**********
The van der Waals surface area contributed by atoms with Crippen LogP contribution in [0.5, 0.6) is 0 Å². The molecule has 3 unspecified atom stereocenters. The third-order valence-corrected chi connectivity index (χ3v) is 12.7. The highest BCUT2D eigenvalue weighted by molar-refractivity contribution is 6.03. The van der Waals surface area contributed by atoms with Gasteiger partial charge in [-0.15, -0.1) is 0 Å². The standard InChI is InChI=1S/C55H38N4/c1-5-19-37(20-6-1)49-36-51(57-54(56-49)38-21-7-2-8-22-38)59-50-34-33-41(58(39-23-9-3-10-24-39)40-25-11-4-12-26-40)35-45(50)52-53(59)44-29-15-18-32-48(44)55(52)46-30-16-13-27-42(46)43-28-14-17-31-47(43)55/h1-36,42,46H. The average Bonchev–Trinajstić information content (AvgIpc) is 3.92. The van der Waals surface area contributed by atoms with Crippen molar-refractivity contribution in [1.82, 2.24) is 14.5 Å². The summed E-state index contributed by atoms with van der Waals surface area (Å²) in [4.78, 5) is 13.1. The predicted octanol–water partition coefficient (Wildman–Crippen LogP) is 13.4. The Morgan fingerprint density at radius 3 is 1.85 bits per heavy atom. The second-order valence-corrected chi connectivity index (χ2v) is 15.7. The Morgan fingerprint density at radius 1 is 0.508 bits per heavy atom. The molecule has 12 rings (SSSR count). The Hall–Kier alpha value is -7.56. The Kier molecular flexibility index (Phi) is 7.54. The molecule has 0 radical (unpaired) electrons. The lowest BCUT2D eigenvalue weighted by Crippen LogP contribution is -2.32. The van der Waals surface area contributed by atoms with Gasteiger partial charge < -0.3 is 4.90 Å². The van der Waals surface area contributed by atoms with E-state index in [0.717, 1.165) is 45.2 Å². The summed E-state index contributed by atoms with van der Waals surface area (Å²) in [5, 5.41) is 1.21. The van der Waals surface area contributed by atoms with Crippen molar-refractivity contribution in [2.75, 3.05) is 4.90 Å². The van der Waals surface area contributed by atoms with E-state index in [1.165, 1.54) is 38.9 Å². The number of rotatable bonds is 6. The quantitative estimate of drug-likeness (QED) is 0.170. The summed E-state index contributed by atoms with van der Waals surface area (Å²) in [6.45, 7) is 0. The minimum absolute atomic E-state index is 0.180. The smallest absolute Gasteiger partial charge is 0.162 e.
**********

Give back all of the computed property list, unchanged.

The van der Waals surface area contributed by atoms with Crippen LogP contribution in [0.5, 0.6) is 0 Å². The molecule has 3 unspecified atom stereocenters. The third-order valence-corrected chi connectivity index (χ3v) is 12.7. The highest BCUT2D eigenvalue weighted by molar-refractivity contribution is 6.03. The van der Waals surface area contributed by atoms with Gasteiger partial charge in [-0.15, -0.1) is 0 Å². The standard InChI is InChI=1S/C55H38N4/c1-5-19-37(20-6-1)49-36-51(57-54(56-49)38-21-7-2-8-22-38)59-50-34-33-41(58(39-23-9-3-10-24-39)40-25-11-4-12-26-40)35-45(50)52-53(59)44-29-15-18-32-48(44)55(52)46-30-16-13-27-42(46)43-28-14-17-31-47(43)55/h1-36,42,46H. The average Bonchev–Trinajstić information content (AvgIpc) is 3.92. The van der Waals surface area contributed by atoms with Crippen molar-refractivity contribution in [1.82, 2.24) is 14.5 Å². The summed E-state index contributed by atoms with van der Waals surface area (Å²) in [4.78, 5) is 13.1. The predicted octanol–water partition coefficient (Wildman–Crippen LogP) is 13.4. The Morgan fingerprint density at radius 3 is 1.85 bits per heavy atom. The second-order valence-corrected chi connectivity index (χ2v) is 15.7. The Morgan fingerprint density at radius 1 is 0.508 bits per heavy atom. The molecule has 12 rings (SSSR count). The Hall–Kier alpha value is -7.56. The Kier molecular flexibility index (Phi) is 7.54. The molecule has 0 radical (unpaired) electrons. The lowest BCUT2D eigenvalue weighted by Crippen LogP contribution is -2.32. The van der Waals surface area contributed by atoms with Gasteiger partial charge < -0.3 is 4.90 Å². The van der Waals surface area contributed by atoms with E-state index in [0.717, 1.165) is 45.2 Å². The summed E-state index contributed by atoms with van der Waals surface area (Å²) in [5, 5.41) is 1.21. The van der Waals surface area contributed by atoms with Crippen molar-refractivity contribution in [2.75, 3.05) is 4.90 Å². The van der Waals surface area contributed by atoms with E-state index in [1.165, 1.54) is 38.9 Å². The number of rotatable bonds is 6. The quantitative estimate of drug-likeness (QED) is 0.170. The summed E-state index contributed by atoms with van der Waals surface area (Å²) in [6.45, 7) is 0. The minimum absolute atomic E-state index is 0.180. The smallest absolute Gasteiger partial charge is 0.162 e.